Interest rates falling | More homes for sale | Millennials love property | Vacancy rates falling

Updated: Oct 27, 2020

Banks showing the love to property investors

For the past five years, investors have been paying higher interest rates than owner-occupiers. Recently though, this gap has been narrowing.

Today, investor borrowers could be paying up to 0.49 percentage points in interest more than owner-occupiers - well down on the reported gap of 0.60 percentage points from two years ago. Investor lending peaked in April 2015 – there were $10.1 billion of new investment loans (excluding refinancing) in that month, according to the Australian Bureau of Statistics. However, banks (under pressure from regulators) then made it harder for investors to get loans, through a combination of higher rates and stricter criteria. By June 2020, the most recent month for which there is data, the value of new investment loans had fallen to $4.4 billion. Fewer investors have been taking out mortgages, forcing banks to compete harder to maintain their lending volumes. One way they're doing that is through record-low rates for new borrowers. Another is by trying to poach existing borrowers from rival banks with special refinancing deals.

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More homeowners putting their property up for sale

The number of properties on the market has been increasing, but listings are still down on the year before, according to SQM Research. During July, there were 312,680 properties on the market across Australia – up 3.8% on the previous month but down 1.2% on the previous year. Between June and July, Darwin was the only capital city where property listings fell. Between July 2019 and July 2020, Sydney and Melbourne were the only capitals where listings increased. This reflects a weakening property market in Australia’s two biggest cities, according to SQM managing director Louis Christopher. "Outside the two capital cities, the market is more balanced and, indeed, we are seeing an increase in demand for housing across regional Australia,” he said.

Millennials keen to enter post-COVID property market

Australians are passionate about homeownership, with Millennials particularly keen about climbing onto the property ladder. More than one in four Australians (26%) plan to buy a property in the next two years, according to an ING survey of 2,113 people. The number is even higher for Millennials, with about one in three (32%) planning to buy a property within the next two years. There’s a feeling COVID has softened the property market and made homeownership more achievable – 46% of Millennials hold that view. The key reasons why Australians believe buying a home in the post-COVID market is more achievable are:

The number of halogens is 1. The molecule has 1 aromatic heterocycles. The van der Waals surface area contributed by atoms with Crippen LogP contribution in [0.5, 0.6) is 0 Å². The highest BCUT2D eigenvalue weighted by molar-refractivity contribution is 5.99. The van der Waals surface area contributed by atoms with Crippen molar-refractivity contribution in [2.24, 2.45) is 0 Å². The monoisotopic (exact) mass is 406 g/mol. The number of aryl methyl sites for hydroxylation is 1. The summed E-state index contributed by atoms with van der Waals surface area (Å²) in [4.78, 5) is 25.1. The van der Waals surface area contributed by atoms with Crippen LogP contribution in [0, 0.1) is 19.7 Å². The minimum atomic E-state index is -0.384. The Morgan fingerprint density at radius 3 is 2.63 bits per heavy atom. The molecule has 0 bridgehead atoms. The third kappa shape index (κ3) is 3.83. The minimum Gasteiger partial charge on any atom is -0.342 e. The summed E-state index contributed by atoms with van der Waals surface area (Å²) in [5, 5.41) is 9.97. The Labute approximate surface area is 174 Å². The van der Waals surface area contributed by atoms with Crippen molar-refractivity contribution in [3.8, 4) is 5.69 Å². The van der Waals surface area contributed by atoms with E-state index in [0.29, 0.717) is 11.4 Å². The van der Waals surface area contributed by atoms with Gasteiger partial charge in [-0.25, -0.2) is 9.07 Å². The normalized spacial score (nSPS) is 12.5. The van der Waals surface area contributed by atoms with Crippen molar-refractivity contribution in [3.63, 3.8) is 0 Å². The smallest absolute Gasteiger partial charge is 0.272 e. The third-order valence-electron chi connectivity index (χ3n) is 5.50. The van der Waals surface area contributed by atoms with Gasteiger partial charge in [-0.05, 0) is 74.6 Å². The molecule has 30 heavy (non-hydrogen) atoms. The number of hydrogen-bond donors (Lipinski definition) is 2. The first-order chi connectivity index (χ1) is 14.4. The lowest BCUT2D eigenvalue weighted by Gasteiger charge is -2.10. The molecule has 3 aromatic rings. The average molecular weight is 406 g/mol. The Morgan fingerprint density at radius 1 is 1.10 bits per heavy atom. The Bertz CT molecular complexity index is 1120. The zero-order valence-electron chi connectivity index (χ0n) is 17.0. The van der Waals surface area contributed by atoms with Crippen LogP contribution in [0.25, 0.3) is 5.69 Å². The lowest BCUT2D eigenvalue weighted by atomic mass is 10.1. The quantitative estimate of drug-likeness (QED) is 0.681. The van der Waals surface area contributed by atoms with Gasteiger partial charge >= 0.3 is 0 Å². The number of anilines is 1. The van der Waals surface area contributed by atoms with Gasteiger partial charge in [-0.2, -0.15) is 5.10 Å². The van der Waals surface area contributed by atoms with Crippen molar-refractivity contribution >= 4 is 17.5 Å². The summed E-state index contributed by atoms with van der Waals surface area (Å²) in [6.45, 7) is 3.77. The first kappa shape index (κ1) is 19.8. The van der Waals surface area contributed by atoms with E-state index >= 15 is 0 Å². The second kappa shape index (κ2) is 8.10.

• Low interest rates = 39%

  • A more affordable housing market = 33%

  • New government schemes = 32%

Also, 69% of people say the pandemic has forced them to take more control over their finances. The average price people want to spend on a home is $644,000 in NSW, $575,000 in Victoria, $504,000 in Queensland, $477,000 in Western Australia and $467,000 in South Australia.

National vacancy rate falls from 2.3% to 2.1%

Five of Australia’s eight capital cities have turned in favour of landlords over the past year. Vacancy rates fell in Brisbane, Perth, Adelaide, Canberra and Darwin between July 2019 and July 2020, according to SQM Research. That means there were fewer investment properties on the market for tenants to choose from, which would’ve made it easier for landlords to find tenants and raise rents. However, vacancy rates rose in Sydney, Melbourne and Hobart during the same period, which would’ve made it harder for landlords to fill their properties and would’ve placed downwards pressure on rents. Hobart (0.70%) and Adelaide (0.90%) both had extremely low vacancy rates at the end of July, making them landlords’ markets. Sydney (3.60%) and Melbourne (3.10%), by contrast, are tenants’ markets right now.

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